“And we’d sit in the dry leaves that whispered a little with the slow respiration of our waiting and with the slow breathing of the earth and the windless October …

Where the shadow of the bridge fell I could see down for a long way, but not as far as the bottom. When you leave a leaf in water a long time after a while the tissue will be gone and the delicate fibers waving slow as the motion of sleep. They dont touch one another, no matter how knotted up they once were, no matter how close they lay once to the bones. And maybe when He says Rise the eyes will come floating up too, out of the deep quiet and the sleep, to look on glory …

I could not see the bottom, but I could see a long way into the motion of the water before our eyes gave out, and then I saw a shadow hanging like a fat arrow stemming into the current …. The arrow increased without motion, then in a quick swirl the trout lipped a fly beneath the surface with that sort of gigantic delicacy of an elephant picking up a peanut …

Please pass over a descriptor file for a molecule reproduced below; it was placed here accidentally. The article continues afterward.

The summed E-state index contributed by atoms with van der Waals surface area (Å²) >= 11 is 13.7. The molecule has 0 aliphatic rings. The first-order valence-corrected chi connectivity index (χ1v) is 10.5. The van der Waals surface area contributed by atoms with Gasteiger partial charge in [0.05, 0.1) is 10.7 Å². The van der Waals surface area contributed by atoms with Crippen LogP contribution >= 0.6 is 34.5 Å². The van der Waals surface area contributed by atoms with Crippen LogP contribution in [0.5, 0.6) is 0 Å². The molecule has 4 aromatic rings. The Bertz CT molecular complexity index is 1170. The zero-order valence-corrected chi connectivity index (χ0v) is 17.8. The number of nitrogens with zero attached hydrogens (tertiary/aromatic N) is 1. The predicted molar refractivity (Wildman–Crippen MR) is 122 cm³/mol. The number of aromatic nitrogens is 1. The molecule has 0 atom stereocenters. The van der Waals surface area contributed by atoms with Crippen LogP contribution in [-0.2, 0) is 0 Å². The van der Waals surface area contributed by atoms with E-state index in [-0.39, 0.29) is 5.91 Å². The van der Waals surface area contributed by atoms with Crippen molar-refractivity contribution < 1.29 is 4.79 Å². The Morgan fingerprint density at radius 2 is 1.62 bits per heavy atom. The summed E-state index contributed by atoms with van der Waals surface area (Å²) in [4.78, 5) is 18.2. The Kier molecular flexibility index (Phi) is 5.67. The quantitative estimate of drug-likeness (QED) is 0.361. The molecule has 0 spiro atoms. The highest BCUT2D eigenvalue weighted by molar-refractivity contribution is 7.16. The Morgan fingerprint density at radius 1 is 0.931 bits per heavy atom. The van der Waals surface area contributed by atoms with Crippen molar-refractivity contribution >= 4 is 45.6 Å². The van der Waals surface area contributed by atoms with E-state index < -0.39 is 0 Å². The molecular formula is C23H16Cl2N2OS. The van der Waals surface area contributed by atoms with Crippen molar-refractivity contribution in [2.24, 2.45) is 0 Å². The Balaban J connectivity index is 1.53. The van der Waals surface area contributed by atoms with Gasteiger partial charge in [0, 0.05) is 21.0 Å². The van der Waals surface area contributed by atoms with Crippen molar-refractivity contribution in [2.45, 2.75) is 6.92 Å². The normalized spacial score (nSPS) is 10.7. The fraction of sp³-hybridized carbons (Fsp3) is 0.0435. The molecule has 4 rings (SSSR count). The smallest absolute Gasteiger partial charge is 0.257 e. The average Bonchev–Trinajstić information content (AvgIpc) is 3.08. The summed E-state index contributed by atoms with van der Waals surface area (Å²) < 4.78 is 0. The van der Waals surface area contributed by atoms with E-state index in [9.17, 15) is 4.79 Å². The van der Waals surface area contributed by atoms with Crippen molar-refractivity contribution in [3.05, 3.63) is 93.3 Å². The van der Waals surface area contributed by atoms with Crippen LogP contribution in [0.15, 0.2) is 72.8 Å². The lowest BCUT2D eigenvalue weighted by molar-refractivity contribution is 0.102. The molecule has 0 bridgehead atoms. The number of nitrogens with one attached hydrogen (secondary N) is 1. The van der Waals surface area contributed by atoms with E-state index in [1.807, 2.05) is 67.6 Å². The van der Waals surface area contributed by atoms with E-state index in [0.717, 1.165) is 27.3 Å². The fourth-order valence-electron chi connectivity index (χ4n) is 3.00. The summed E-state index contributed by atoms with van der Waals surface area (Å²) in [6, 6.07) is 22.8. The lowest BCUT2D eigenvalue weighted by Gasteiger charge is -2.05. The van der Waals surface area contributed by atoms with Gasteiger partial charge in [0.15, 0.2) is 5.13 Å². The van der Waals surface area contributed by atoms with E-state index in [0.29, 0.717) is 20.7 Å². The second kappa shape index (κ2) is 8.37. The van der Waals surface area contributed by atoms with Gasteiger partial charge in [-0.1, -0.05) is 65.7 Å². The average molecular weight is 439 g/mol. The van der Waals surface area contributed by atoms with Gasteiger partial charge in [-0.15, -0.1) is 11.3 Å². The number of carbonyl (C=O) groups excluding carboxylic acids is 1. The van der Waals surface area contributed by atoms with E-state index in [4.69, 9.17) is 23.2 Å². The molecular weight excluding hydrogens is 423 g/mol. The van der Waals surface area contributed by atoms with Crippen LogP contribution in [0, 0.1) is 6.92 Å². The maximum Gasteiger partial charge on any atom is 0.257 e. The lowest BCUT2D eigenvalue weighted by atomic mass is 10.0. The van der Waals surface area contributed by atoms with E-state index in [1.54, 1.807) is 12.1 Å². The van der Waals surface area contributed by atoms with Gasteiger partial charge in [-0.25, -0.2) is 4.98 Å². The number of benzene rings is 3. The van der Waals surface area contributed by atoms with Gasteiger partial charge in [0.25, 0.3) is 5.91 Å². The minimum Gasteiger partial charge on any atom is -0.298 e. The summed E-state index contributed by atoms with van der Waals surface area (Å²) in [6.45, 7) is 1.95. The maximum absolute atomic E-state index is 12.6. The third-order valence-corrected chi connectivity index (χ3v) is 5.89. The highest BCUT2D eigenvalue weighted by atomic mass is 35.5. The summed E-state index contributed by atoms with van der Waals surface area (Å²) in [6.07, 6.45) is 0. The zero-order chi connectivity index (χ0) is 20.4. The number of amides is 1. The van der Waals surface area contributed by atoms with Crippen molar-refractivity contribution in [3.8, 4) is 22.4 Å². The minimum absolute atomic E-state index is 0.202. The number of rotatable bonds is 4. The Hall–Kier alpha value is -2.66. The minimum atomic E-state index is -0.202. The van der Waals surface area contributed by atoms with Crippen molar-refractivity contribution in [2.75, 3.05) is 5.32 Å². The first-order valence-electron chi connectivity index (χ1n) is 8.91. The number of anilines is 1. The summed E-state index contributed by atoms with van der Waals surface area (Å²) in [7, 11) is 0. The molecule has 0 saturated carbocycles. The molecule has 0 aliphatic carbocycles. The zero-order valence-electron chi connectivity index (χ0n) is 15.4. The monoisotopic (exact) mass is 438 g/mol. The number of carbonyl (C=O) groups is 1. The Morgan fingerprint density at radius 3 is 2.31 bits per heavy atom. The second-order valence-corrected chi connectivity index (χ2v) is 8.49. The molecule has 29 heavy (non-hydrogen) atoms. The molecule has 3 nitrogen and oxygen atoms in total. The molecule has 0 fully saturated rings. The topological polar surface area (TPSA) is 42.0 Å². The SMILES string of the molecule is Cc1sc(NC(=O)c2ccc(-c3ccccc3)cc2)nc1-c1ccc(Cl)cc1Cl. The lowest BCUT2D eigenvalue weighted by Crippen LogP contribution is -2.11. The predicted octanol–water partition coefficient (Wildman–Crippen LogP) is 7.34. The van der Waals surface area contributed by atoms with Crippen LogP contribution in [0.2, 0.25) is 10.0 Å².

I walked upon my shadow, tramping it into the dappled shade of trees again”.

William Faulkner, The Sound and the Fury (New York/London, Norton, 1987), p. 70-73)


Published on the eve of the Great Depression, on October 7, 1929, Faulkner’s novel speaks of numerous forms of fall and demise.
The autumnal leaves of the fictional October remind us of our transient turning, sporting one color now, shedding one tomorrow.
Quentin’s quest for comfort beyond the inner clouds gathering in his heart/
Benjy’s earlier remark about his sister Caddy smelling “like trees”:

Poetic—prophetic? —reminders of our kinship with swirling
leaves, flowing rivers and slanting sun beams.